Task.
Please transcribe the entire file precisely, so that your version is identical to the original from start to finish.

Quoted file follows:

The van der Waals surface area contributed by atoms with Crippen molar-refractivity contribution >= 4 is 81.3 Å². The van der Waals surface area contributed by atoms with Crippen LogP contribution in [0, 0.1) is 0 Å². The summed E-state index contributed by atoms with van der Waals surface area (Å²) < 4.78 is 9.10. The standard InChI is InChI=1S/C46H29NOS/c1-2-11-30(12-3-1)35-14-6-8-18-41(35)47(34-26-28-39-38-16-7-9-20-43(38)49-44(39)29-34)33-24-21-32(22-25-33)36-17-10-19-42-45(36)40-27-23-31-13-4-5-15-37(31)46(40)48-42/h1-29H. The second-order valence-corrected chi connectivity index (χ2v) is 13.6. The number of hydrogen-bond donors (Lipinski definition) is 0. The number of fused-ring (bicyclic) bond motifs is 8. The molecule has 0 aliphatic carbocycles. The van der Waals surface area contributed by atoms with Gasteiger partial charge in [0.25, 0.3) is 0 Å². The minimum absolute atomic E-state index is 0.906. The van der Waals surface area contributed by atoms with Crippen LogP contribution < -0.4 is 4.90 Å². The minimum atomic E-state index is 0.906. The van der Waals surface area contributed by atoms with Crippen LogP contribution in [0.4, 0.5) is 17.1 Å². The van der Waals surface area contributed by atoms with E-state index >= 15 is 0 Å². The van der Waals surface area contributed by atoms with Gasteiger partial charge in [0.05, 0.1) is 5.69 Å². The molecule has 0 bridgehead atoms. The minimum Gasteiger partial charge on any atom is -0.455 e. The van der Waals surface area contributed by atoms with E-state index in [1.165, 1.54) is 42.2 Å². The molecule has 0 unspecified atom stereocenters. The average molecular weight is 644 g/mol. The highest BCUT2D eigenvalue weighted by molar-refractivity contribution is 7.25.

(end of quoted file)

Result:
The van der Waals surface area contributed by atoms with Crippen molar-refractivity contribution >= 4 is 81.3 Å². The van der Waals surface area contributed by atoms with Crippen LogP contribution in [0, 0.1) is 0 Å². The summed E-state index contributed by atoms with van der Waals surface area (Å²) < 4.78 is 9.10. The standard InChI is InChI=1S/C46H29NOS/c1-2-11-30(12-3-1)35-14-6-8-18-41(35)47(34-26-28-39-38-16-7-9-20-43(38)49-44(39)29-34)33-24-21-32(22-25-33)36-17-10-19-42-45(36)40-27-23-31-13-4-5-15-37(31)46(40)48-42/h1-29H. The second-order valence-corrected chi connectivity index (χ2v) is 13.6. The number of hydrogen-bond donors (Lipinski definition) is 0. The number of fused-ring (bicyclic) bond motifs is 8. The molecule has 0 aliphatic carbocycles. The van der Waals surface area contributed by atoms with Gasteiger partial charge in [0.25, 0.3) is 0 Å². The minimum absolute atomic E-state index is 0.906. The van der Waals surface area contributed by atoms with Crippen LogP contribution < -0.4 is 4.90 Å². The minimum atomic E-state index is 0.906. The van der Waals surface area contributed by atoms with Crippen LogP contribution in [0.4, 0.5) is 17.1 Å². The van der Waals surface area contributed by atoms with E-state index >= 15 is 0 Å². The van der Waals surface area contributed by atoms with Gasteiger partial charge in [0.05, 0.1) is 5.69 Å². The molecule has 0 bridgehead atoms. The minimum Gasteiger partial charge on any atom is -0.455 e. The van der Waals surface area contributed by atoms with E-state index in [1.165, 1.54) is 42.2 Å². The molecule has 0 unspecified atom stereocenters. The average molecular weight is 644 g/mol. The highest BCUT2D eigenvalue weighted by molar-refractivity contribution is 7.25.